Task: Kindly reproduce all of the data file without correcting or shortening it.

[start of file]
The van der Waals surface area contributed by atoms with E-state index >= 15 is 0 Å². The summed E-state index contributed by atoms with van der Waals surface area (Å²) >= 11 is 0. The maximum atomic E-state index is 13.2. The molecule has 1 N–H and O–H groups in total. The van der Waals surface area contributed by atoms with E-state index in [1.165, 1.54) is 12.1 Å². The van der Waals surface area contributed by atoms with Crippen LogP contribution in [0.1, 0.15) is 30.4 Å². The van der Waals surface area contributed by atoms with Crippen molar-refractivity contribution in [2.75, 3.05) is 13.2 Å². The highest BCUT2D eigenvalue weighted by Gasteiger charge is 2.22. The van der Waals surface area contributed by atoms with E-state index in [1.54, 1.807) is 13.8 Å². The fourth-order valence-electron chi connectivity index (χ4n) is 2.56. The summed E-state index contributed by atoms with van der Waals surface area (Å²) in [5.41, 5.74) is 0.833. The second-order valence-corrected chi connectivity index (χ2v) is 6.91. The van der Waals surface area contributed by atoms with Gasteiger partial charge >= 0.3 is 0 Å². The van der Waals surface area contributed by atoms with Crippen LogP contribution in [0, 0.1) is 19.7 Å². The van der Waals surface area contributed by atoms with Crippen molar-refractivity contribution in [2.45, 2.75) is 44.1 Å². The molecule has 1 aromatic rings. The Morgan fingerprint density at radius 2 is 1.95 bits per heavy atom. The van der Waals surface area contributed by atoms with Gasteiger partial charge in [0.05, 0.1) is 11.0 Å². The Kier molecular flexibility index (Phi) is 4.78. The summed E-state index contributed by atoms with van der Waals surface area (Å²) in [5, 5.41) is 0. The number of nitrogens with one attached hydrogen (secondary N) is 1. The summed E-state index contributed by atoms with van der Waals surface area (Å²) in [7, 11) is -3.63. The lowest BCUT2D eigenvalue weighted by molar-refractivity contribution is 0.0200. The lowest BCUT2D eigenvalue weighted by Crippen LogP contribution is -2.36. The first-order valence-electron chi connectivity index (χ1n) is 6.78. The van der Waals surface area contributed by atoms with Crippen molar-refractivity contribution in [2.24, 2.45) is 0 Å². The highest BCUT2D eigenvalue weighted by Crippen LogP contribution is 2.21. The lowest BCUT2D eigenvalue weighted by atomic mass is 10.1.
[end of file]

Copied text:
The van der Waals surface area contributed by atoms with E-state index >= 15 is 0 Å². The summed E-state index contributed by atoms with van der Waals surface area (Å²) >= 11 is 0. The maximum atomic E-state index is 13.2. The molecule has 1 N–H and O–H groups in total. The van der Waals surface area contributed by atoms with E-state index in [1.165, 1.54) is 12.1 Å². The van der Waals surface area contributed by atoms with Crippen LogP contribution in [0.1, 0.15) is 30.4 Å². The van der Waals surface area contributed by atoms with Crippen molar-refractivity contribution in [2.75, 3.05) is 13.2 Å². The highest BCUT2D eigenvalue weighted by Gasteiger charge is 2.22. The van der Waals surface area contributed by atoms with E-state index in [1.54, 1.807) is 13.8 Å². The fourth-order valence-electron chi connectivity index (χ4n) is 2.56. The summed E-state index contributed by atoms with van der Waals surface area (Å²) in [5.41, 5.74) is 0.833. The second-order valence-corrected chi connectivity index (χ2v) is 6.91. The van der Waals surface area contributed by atoms with Gasteiger partial charge >= 0.3 is 0 Å². The van der Waals surface area contributed by atoms with Crippen LogP contribution in [0, 0.1) is 19.7 Å². The van der Waals surface area contributed by atoms with Crippen molar-refractivity contribution in [2.45, 2.75) is 44.1 Å². The molecule has 1 aromatic rings. The Morgan fingerprint density at radius 2 is 1.95 bits per heavy atom. The van der Waals surface area contributed by atoms with Gasteiger partial charge in [0.05, 0.1) is 11.0 Å². The Kier molecular flexibility index (Phi) is 4.78. The summed E-state index contributed by atoms with van der Waals surface area (Å²) in [5, 5.41) is 0. The number of nitrogens with one attached hydrogen (secondary N) is 1. The summed E-state index contributed by atoms with van der Waals surface area (Å²) in [7, 11) is -3.63. The lowest BCUT2D eigenvalue weighted by molar-refractivity contribution is 0.0200. The lowest BCUT2D eigenvalue weighted by Crippen LogP contribution is -2.36. The first-order valence-electron chi connectivity index (χ1n) is 6.78. The van der Waals surface area contributed by atoms with Crippen molar-refractivity contribution in [2.24, 2.45) is 0 Å². The highest BCUT2D eigenvalue weighted by Crippen LogP contribution is 2.21. The lowest BCUT2D eigenvalue weighted by atomic mass is 10.1.